28 Feb Should You Start a Podcast for Your Business?
Everybody’s talking about podcasts, and it seems everybody’s also launching their own. Even House Hunters featured an episode about podcasting friends who bought a house together. Of course, one of the must-haves was a dedicated room for podcasting. This Golden Age of Podcasting presents a great opportunity for businesses and brands to get their thoughts – as well as products and services – out to a wide audience of potential customers. But what goes into creating a podcast that will captivate listeners and motivate them to buy – and is it right for your business?
For those who are hearing the buzz for the first time, a podcast is a digital audio or video file available online for downloading to a computer or mobile device. Podcasts are typically created as a series – as opposed to a single-time production – new installments of which subscribers can receive automatically. Podcasts cover all topics in a variety of formats. A podcast may be an interview show, a solo storyteller or have a dramatic theme. True crime is a popular podcast genre, but not applicable to marketing purposes – unless you’re a publisher of crime and mystery books.
As noted by podcaster Kylie Ora Lobell for CreativeLive, “Podcasts are informative, entertaining and enlightening. They offer hosts a chance to connect with their audiences, build valuable connections, make money selling advertisements and products/services and promote their brands.”
The inevitable statistics to back up the stellar trajectory of podcast listenership
Jay Bayer – founder of Convince & Convert consulting – reports on 2018 podcast statistics in The Infinite Dial 2018 report compiled by Edison Research and Triton Digital®. The research was conducted of Americans ages 12 and up, and was balanced to be a representative sample of age, gender, location and ethnicity. According to the report, 44 percent of Americans have listened to a podcast – representing an impressive 124 million people overall. Of that number, 26 percent listen to a podcast on a monthly basis – up from 24 percent in 2017 – representing 73 million people.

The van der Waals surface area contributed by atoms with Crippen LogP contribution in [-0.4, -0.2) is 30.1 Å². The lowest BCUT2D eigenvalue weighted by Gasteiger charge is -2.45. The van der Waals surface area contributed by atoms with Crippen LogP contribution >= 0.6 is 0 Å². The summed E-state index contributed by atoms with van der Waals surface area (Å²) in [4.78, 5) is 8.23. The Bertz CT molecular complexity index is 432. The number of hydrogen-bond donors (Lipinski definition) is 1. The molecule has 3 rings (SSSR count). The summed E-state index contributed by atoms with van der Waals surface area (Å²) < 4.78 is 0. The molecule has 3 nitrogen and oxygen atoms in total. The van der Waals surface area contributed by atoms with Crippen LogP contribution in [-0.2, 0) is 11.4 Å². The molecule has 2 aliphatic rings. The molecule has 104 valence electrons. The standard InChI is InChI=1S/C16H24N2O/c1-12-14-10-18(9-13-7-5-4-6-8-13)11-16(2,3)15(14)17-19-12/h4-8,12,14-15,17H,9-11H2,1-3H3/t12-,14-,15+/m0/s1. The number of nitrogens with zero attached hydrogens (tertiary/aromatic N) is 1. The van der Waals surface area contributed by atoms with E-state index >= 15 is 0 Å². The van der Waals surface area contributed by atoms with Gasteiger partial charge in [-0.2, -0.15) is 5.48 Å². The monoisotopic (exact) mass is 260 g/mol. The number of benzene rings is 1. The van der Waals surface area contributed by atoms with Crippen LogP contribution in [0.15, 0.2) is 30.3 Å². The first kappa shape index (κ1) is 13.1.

Taking the podcast plunge
Podcasting can be an ideal way to give your existing brand messaging a new and more vibrant dimension. As evidenced during the Golden Age of Radio, the intimacy of the human voice connecting with listeners is as old as early humans gathered around a fire as the tribal elder told stories. This powerful form of communication is still effective – perhaps even more so today.
Podcasts offer a great medium to do the following:
Build a community around your brand – If you own a craft brewery, your podcast can focus on the story of your brewery, how you source ingredients, the brewing process, desirable flavor profiles, release dates and events surrounding the launch of your next ale, etc. Also bring in owners/managers of local bars and stores that serve and sell your wares. Your audience will feel a stronger connection to your brand, and become enthusiastic advocates.
Position yourself as an industry thought leader or category authority – Share your specialized knowledge or insights with your audience with the intention of providing information they may find useful. For example, if you sell vintage tin toys, a podcast geared toward collectors could position you as an expert on manufacturers of the era, and how to determine the market value of a specific toy.
Complement and expand your social media marketing initiatives – A podcast and its transcript (more on this later) can lead to your website and be used on your social media posts to increase traffic – and ultimately, conversions.
As stated on the Podcast Motor blog:
“Social media is the perfect way for you to meet potential fans and let them know about your podcast. Increasing your followers not only raises the likelihood of people downloading each episode, but also sets you up as a podcast that potential followers will want to learn more about. Would you check out the podcast with five subscribers or 5,000?”
Quality content counts